|Major Groups > Gilled Mushrooms > Pale-Spored > Lepiotoid Mushrooms > Lepiota clypeolaria|
by Michael Kuo
The name Lepiota clypeolaria has been widely used to describe a small to medium-sized lepiotoid mushroom with a brownish cap, a fairly shaggy stem that features a collapsed, sheathing ring or ring zone, and long, spindle-shaped spores. However, DNA research by Vellinga (2000, 2001a) reveals at least two species matching this description: the "true" Lepiota clypeolaria and Lepiota magnispora (which is further divided into at least three genetic groupings). Fortunately, there are physical differences between these mushrooms to help us recognize them without sequencing their DNA: Lepiota magnispora has brighter colors and is more likely to feature a contrasting "eye" in the center of the cap; under the microscope its spores are generally longer and, more distinctively, often feature a flattened abaxial side (the side opposite the direction the apiculus points); the spores of Lepiota clypeolaria are not only shorter, on average, but usually feature a convex abaxial side.
According to Vellinga (2000), Lepiota magnispora is the more common North American species. However, she supports her argument only by speculating about the identity of photos in North American guide books, which appear to her to match her concept of Lepiota magnispora; she does not cite studied collections from beyond the West Coast. My collecting experience supports a different hypothesis. I have only been able to find Lepiota clypeolaria in the Rocky Mountains, and Lepiota magnispora only in California and the Rocky Mountains. In eastern North America I find what appears to me to be a separate species, Lepiota species 01--one that looks quite a bit like Lepiota magnispora, but is somewhat smaller and features spores that match neither Lepiota clypeolaria nor Lepiota magnispora.
Ecology: Saprobic; growing scattered or gregariously in forest litter; found under conifers; late summer and fall; North American distribution uncertain (see discussion above). The illustrated and described collections are from high elevations in Colorado.
Cap: 3-7 cm; nearly round in the button stage, expanding to broadly bell-shaped or nearly flat in age; soft; dry; fibrillose and appressed-fibrillose overall, with small, soft scales near the margin; occasionally with a bald center; dull orangish brown to brownish or beige; usually fairly evenly colored, but occasionally with a slightly darker center; the margin hung with whitish veil tatters.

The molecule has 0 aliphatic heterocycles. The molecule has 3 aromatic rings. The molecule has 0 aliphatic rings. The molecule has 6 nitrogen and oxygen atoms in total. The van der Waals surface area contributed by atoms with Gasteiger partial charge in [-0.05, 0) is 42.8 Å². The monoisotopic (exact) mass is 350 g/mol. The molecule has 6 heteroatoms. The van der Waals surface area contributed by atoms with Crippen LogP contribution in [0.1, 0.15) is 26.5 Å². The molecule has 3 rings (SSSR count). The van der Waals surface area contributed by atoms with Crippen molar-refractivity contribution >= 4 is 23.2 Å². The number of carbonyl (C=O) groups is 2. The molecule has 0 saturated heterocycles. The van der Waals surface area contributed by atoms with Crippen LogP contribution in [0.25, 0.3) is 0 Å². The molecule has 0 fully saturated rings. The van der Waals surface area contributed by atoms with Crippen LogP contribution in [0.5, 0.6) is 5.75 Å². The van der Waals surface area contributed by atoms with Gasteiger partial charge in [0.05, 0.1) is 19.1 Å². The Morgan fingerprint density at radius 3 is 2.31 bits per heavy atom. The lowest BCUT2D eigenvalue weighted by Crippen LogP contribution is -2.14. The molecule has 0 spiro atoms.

Gills: Free from the stem; close; short-gills frequent; white.
Stem: 4-7 cm long; 6-12 mm thick; more or less equal; bald above the ring; fibrillose like the cap below the ring; brownish; with a sheathing pale yellow to whitish ring or ring zone that often disappears; basal mycelium white, often copious.
Flesh: White; unchanging when sliced.
Odor and Taste: Not distinctive.
Chemical Reactions: KOH negative on cap surface.
Spore Print: White.
Microscopic Features: Spores 12-18 x 4-6 µ; boletoid-fusiform; smooth; hyaline in KOH; dextrinoid. Cheilocystidia inconspicuous and basidiole-like; clavate; to about 40 x 12.5 µ. Pleurocystidia absent. Pileipellis a trichoderm over the disc; elsewhere a cutis; elements 7.5-20 µ wide, cylindric, smooth, orangish brown in KOH, sometimes featuring inconspicuous clamps; terminal cells subclavate to cylindric.
REFERENCES: (Bulliard, 1789) Kummer, 1871. (Fries, 1821; Saccardo, 1887; Kauffman, 1918; Kauffman, 1924; H. V. Smith, 1954; Smith, 1975; Smith, Smith & Weber, 1979; Arora, 1986; States, 1990; Phillips, 1991/2005; Hansen & Knudsen, 1992; Lincoff, 1992; Barron, 1999; Akers & Sundberg, 2000; Vellinga, 2000; Vellinga, 2001a; Roody, 2003; Vellinga, 2003; McNeil, 2006; Miller & Miller, 2006; Evenson, 2015.) Herb. DBG ROMO-2012 5023-06, 5026-31. Herb. Kuo 08190701, 08140801, 08201204.
Further Online Information:
Lepiota clypeolaria at Roger's Mushrooms
Cite this page as:
Kuo, M. (2015, October). Lepiota clypeolaria. Retrieved from the MushroomExpert.Com Web site: http://www.mushroomexpert.com/lepiota_clypeolaria.html